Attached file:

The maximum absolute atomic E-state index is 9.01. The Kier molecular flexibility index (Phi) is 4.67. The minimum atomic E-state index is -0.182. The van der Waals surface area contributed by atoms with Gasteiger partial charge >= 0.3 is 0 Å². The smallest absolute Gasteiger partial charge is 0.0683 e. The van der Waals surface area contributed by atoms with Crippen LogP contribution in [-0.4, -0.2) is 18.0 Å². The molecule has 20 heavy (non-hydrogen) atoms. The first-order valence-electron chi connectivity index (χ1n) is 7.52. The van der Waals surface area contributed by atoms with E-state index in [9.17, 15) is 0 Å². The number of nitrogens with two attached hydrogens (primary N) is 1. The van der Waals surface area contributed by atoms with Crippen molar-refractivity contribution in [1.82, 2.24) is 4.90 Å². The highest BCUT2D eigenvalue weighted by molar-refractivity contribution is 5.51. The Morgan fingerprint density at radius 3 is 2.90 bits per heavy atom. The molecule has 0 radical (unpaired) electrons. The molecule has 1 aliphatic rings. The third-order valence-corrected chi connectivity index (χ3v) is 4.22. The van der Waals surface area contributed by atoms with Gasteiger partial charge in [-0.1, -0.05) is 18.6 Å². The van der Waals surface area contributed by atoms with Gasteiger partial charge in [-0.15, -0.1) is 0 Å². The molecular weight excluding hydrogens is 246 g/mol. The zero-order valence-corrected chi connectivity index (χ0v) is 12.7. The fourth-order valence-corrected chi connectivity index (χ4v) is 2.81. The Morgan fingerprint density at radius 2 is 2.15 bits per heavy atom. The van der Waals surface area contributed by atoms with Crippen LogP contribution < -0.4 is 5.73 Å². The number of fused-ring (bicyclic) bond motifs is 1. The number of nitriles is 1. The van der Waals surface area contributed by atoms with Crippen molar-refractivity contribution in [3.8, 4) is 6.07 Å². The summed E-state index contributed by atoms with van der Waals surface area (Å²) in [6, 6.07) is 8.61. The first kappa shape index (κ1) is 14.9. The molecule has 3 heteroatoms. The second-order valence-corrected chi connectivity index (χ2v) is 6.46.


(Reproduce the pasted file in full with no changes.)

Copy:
The maximum absolute atomic E-state index is 9.01. The Kier molecular flexibility index (Phi) is 4.67. The minimum atomic E-state index is -0.182. The van der Waals surface area contributed by atoms with Gasteiger partial charge >= 0.3 is 0 Å². The smallest absolute Gasteiger partial charge is 0.0683 e. The van der Waals surface area contributed by atoms with Crippen LogP contribution in [-0.4, -0.2) is 18.0 Å². The molecule has 20 heavy (non-hydrogen) atoms. The first-order valence-electron chi connectivity index (χ1n) is 7.52. The van der Waals surface area contributed by atoms with E-state index in [9.17, 15) is 0 Å². The number of nitrogens with two attached hydrogens (primary N) is 1. The van der Waals surface area contributed by atoms with Crippen molar-refractivity contribution in [1.82, 2.24) is 4.90 Å². The highest BCUT2D eigenvalue weighted by molar-refractivity contribution is 5.51. The Morgan fingerprint density at radius 3 is 2.90 bits per heavy atom. The molecule has 0 radical (unpaired) electrons. The molecule has 1 aliphatic rings. The third-order valence-corrected chi connectivity index (χ3v) is 4.22. The van der Waals surface area contributed by atoms with Gasteiger partial charge in [-0.1, -0.05) is 18.6 Å². The van der Waals surface area contributed by atoms with Gasteiger partial charge in [-0.15, -0.1) is 0 Å². The molecular weight excluding hydrogens is 246 g/mol. The zero-order valence-corrected chi connectivity index (χ0v) is 12.7. The fourth-order valence-corrected chi connectivity index (χ4v) is 2.81. The Morgan fingerprint density at radius 2 is 2.15 bits per heavy atom. The van der Waals surface area contributed by atoms with Crippen LogP contribution < -0.4 is 5.73 Å². The number of fused-ring (bicyclic) bond motifs is 1. The number of nitriles is 1. The van der Waals surface area contributed by atoms with Crippen molar-refractivity contribution in [3.8, 4) is 6.07 Å². The summed E-state index contributed by atoms with van der Waals surface area (Å²) in [6, 6.07) is 8.61. The first kappa shape index (κ1) is 14.9. The molecule has 3 heteroatoms. The second-order valence-corrected chi connectivity index (χ2v) is 6.46.